Allow your orange tree to enjoy full sun and a warm temperature. If the orange tree is exposed to high temperatures and scorching sun rays, hang a sun shade over the tree.
Watering in time
Orange trees require a lot of water, but they only need it once in a while. So, wait for the soil to fully dry up before you water again.
Application of fertilizers
When it comes to fertilizers, you have to fertilize according to the age of the tree. For orange trees, you have to opt for citrus tree fertilizers or any other fertilizer that is high in nitrogen. If the tree is 2-3 years old, 2 teaspoons or 30 ml of nitrogen-rich fertilizer is recommended 3 to 4 times a year. This has to be done immediately after watering. If the tree is beyond 4 years old, then 0.45-0.68kg of nitrogen a year is required. February, July, and September would be the most favorable times to fertilize.
- Remove dust from your tender plants regularly because that hampers their photosynthesis process.
- Keep an eye out for diseases and take good care of your orange plant at this stage because you have to wait for at least 4 years or more to get fruits.
The stem-cutting method
Time to plant
The ideal time to propagate orange trees from stem cuttings is late spring or early summer because this is the time when the growth of the current season has dried. Cuttings shouldn't be taken from branches that have a lot of active flowers or fruit.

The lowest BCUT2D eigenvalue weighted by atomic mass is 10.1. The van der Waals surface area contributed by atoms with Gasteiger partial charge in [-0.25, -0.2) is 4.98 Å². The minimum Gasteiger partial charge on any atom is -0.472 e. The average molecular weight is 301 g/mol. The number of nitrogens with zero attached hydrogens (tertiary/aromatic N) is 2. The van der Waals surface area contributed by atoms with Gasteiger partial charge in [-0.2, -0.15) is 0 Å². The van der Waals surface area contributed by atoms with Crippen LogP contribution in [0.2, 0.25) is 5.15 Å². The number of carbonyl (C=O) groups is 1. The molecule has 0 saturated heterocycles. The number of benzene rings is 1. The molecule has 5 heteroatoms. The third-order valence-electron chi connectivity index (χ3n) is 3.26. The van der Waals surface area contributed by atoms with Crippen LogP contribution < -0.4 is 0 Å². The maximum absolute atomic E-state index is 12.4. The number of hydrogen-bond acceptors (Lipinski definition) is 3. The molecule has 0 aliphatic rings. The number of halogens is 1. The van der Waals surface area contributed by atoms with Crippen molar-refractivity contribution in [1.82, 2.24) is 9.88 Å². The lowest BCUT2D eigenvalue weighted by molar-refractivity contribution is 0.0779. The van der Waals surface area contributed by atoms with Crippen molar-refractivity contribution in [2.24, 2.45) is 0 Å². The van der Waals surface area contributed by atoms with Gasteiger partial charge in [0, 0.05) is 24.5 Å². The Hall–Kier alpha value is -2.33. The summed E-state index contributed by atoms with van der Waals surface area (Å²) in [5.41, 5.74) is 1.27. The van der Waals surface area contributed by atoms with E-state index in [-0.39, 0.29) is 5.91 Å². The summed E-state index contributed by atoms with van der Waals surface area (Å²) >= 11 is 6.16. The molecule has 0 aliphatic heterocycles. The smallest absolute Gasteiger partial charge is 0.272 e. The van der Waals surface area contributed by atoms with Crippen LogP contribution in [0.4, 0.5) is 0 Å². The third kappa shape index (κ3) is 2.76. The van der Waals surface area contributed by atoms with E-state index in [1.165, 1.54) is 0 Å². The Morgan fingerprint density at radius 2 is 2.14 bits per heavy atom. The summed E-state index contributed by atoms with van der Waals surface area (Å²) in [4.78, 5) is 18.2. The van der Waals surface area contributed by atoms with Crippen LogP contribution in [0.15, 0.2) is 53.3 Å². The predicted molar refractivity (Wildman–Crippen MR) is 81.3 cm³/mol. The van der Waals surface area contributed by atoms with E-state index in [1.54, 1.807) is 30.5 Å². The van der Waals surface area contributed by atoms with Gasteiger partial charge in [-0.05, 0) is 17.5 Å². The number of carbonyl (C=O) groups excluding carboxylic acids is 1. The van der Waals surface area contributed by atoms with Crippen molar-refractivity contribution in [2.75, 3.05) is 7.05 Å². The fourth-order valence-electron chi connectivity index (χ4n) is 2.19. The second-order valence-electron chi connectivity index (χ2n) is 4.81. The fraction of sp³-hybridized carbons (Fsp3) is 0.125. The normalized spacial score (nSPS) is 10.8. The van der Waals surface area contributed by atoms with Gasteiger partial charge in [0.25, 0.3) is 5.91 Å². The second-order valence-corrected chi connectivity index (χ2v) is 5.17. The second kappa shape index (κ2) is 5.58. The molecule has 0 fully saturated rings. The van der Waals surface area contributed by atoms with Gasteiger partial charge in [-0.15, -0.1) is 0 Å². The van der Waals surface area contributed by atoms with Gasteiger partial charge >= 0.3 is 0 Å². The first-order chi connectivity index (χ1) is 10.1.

Pot & soil preparation
Use a pot with a 6-inch depth and fill it with a 50/50 mixture of perlite and gritty quartz sand. Also take 6–10-inch cuttings from the tip of a healthy orange tree branch. Choose the one that is less than 1/4 inch in diameter and has a leafy tip. Cut 1/8 inch beneath a set of leaves using a clean knife.
Preparing the stem
Remove half the leaves from the tip and all the leaves from the bottom half of the stem, as well as any dry or new blooms. Then scrape off 1/8-inch-wide silvery bark at the base of the stem.
Now coat the end of the cut stem with 0.1% IBA, or indolebutyric acid. It is a rooting hormone that will promote the growth. You have to apply this powder with a fresh cotton ball or paintbrush. After that, tap the stem to ward off any excess powder.
Planting the stem